Marbury still believes Knicks can find success with Jackson, Melo, Rose
At least one person still has faith in the New York Knicks.
Since hiring Phil Jackson as team president in March 2014, the club hasn't made the playoffs or won more than 32 games in a season.
And yet, ex-Knick Stephon Marbury still believes New York can be successful with Jackson at the helm.
"I think it can change (with) commitment and time," Marbury told Marc Berman of The New York Post. "Coaching - get a guy like Phil Jackson, you expect the coaching to change right away and things to change right away. Ultimately it takes a lot of time. With him as leader and making decisions, they're in a great place in having someone like that."
The 40-year-old spent five years in the Big Apple before he was waived in 2008 due to differences with the head coach at the time, Mike D'Antoni. He knows all about the pressure of playing with a big-market team.
"It's New York - it comes with it," said the two-time All-Star, who attended Sunday's loss to the Toronto Raptors. "If you can't deal with it, you leave. If you lose, they talk about you. When you win, they love you. Real New Yorkers know that."
That pressure's been taking a toll on the players, especially star Carmelo Anthony, whom Jackson has reportedly been trying to run out of town. However, Melo has two years and $54 million remaining on his deal, which includes a no-trade clause.
Marbury thinks Anthony has been handling the tumultuous situation "great," and shouldn't run away from it.
"I don't think he should seek a new home. From what I hear, he wants to play basketball here," said the guard, who's been playing in China and plans to retire after next season.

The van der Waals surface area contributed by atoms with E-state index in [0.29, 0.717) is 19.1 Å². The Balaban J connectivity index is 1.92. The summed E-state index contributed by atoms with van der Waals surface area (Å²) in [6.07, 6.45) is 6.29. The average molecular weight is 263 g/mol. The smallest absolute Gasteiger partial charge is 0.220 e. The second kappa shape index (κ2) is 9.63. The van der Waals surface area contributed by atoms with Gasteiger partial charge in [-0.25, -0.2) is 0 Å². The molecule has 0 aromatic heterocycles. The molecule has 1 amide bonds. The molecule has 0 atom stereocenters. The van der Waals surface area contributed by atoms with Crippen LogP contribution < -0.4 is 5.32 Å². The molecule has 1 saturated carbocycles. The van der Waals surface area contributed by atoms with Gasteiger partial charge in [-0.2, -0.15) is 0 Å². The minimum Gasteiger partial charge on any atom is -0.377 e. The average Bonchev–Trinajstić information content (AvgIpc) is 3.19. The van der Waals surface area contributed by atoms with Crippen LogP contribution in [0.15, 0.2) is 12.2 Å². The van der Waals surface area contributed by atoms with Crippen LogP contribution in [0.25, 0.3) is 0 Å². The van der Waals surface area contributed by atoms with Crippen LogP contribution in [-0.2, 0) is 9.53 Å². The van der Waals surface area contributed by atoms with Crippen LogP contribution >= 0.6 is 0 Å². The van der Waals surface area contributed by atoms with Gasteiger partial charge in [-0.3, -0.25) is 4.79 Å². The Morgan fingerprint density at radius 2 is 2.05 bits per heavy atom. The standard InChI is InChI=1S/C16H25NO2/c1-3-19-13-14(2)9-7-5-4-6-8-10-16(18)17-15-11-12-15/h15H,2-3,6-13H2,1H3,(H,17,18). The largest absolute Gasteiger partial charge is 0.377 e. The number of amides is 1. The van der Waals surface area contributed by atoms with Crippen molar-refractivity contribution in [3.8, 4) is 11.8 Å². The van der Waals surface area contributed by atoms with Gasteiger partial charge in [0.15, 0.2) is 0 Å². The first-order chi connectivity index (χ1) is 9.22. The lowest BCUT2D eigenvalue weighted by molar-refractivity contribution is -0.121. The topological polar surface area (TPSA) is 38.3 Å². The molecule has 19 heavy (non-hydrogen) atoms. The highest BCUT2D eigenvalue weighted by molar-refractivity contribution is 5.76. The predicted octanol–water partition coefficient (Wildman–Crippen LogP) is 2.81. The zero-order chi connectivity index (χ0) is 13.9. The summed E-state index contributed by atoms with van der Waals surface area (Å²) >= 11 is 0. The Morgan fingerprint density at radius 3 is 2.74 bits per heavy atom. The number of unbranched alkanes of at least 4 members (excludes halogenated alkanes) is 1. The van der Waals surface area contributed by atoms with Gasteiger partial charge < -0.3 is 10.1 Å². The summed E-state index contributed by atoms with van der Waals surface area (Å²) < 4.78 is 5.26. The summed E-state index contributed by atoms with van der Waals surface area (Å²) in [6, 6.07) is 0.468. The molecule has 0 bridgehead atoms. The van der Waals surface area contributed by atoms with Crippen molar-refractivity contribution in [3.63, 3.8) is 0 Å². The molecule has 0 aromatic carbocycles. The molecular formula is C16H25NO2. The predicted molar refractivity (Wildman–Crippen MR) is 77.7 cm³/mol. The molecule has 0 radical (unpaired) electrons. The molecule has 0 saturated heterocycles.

In fact, contrary to what many believe the Knicks ought to do - that is, blow it up and rebuild around up-and-coming star Kristaps Porzingis - the retired NBA player thinks the centerpieces in N.Y. should be Melo and embattled point guard Derrick Rose.
"They have to build around him and Rose. They're two talented players. They're not old. They still have a lot inside of them," Marbury said.
The Knicks acquired Rose, along with several other players, last offseason in hopes of ending their playoff drought. That didn't work out, with Jeff Hornacek's men boasting the league's 25th-ranked defense and 19th-ranked offense, as well as the sixth-worst record overall.
Of many problems both on and off the court, the triangle offense has been a large point of contention. While Jackson seems hellbent on the team running the triangle, several players have spoken out against it, including Anthony and Rose, who'll enter free agency this summer.
Starbury admitted he actually likes the triangle, and thinks the Knicks should stick with it.
"Guys like Melo who request the ball in certain positions and spots - they knew this before they gave him all the money they gave him," he said. "Mix the two components together - the triangle and his style - it may take until next year."